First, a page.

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TTH 1:30-2:45
Discovery 246

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ENG 430: Darwin's Origin and Victorian Culture

Fall 2010 Syllabus

This course meets on Tuesday and Thursdays from 1:30 to 2:45 PM .

The format will be a discussion-based class with some brief introductory lectures. Readings are listed below on the syllabus. In addition to completing the weekly reading, submitting the writing assignments, and attending class regularly and participating in in-class discussion, you are required to participate in asynchronous Blackboard discussions every week. The issues raised in these discussions will inform our in-class discussions.

This course seeks to develop your critical interpretive skills, to broaden your knowledge of nineteenth century British literature and culture, and to enhance your writing, reading, and research skills.

Dan Bivona
Office: LL 224

Office hours: T 3-5 (in LL 224), T 7-9 pm (online only), and by appointment

Directions for online meetings:
[Audio conference: Call my Skype number from any phone: 602-903-3825]
[Video conference: 1) Find my contact info in the Skype Directory, 2)
add me to your contacts list, 3) and make a video call (this requires you to have Skype
on your computer; video calls on Skype are free. See to download)]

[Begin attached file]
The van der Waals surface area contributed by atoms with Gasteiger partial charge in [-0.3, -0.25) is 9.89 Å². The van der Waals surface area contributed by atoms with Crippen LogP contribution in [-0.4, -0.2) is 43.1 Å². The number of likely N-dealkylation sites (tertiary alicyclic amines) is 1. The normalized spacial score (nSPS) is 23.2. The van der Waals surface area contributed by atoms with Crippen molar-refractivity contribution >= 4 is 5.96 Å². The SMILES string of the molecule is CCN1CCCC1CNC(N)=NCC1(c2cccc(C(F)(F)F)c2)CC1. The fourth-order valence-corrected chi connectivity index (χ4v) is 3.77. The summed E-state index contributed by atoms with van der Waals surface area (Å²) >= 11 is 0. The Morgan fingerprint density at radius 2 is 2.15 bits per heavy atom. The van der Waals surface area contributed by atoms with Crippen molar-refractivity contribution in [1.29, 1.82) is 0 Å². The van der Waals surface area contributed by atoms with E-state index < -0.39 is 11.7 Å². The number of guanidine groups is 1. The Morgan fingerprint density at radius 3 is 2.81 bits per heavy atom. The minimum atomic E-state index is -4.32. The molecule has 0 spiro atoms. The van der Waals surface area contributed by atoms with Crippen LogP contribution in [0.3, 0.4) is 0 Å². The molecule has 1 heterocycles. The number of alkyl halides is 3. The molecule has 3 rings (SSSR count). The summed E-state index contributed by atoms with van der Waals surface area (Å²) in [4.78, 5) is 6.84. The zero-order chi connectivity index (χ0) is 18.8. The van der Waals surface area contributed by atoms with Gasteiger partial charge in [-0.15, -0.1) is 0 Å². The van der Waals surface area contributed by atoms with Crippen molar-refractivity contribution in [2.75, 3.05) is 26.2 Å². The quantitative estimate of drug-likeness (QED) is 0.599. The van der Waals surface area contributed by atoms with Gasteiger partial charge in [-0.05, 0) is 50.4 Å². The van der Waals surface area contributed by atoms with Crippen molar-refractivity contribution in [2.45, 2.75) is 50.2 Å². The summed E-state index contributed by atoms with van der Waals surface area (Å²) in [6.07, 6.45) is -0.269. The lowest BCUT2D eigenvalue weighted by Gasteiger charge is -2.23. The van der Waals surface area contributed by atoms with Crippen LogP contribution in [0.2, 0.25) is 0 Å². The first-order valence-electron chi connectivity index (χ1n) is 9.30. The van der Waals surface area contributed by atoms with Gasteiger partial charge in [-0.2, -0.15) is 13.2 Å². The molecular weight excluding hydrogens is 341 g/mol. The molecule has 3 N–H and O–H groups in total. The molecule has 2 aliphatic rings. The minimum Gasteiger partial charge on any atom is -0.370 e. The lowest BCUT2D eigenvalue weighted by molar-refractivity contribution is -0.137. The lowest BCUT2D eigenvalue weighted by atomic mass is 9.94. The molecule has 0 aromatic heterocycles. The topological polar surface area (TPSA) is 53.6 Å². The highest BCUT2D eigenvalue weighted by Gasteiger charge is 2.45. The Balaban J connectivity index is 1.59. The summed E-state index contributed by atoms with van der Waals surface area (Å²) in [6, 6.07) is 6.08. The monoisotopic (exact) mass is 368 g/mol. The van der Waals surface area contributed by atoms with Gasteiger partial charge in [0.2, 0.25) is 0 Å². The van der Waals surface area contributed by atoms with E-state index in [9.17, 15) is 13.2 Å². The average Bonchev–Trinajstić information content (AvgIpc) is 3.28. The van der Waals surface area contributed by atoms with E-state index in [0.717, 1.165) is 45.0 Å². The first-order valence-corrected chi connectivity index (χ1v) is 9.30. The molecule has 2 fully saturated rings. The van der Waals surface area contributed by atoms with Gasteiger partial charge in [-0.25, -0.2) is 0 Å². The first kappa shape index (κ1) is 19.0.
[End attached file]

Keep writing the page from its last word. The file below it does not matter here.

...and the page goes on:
Phone: 602-903-3825
My Website

See my faculty profile here:

2009 was the 150th anniversary of the publication of the most important book of the nineteenth century: Charles Darwin's On the Origin of Species by Means of Natural Selection. A comprehensive synthesis of challenging ideas, some of which were already widespread within the scientific community in the 1850s, the Origin, when it burst upon the scene, also offered its readers both a narrative of the origins of organic life and a metanarrative argument about how to construct the story of life before consciousness. In this course, we will examine the impact and influence of this important text in the late nineteenth century. Besides the Origin of Species, we will be reading from a variety of influential evolutionary theorists of the time including Spencer, Huxley, Lombroso, and Freud as well as from the works of a number of novelists and writers who grappled with the challenges posed by Darwin in their work: Wilde (The Picture of Dorian Gray), Eliot (Middlemarch), Stevenson (Dr. Jekyl and Mr. Hyde), Gosse (Father and Son), Hardy (Jude the Obscure), Jack London (White Fang), Wells (The Time Machine), and Conrad (Heart of Darkness). Requirements include regular participation in in-class and Blackboard discussions, occasional quizzes, 2 brief critical papers, and 1 critical research paper.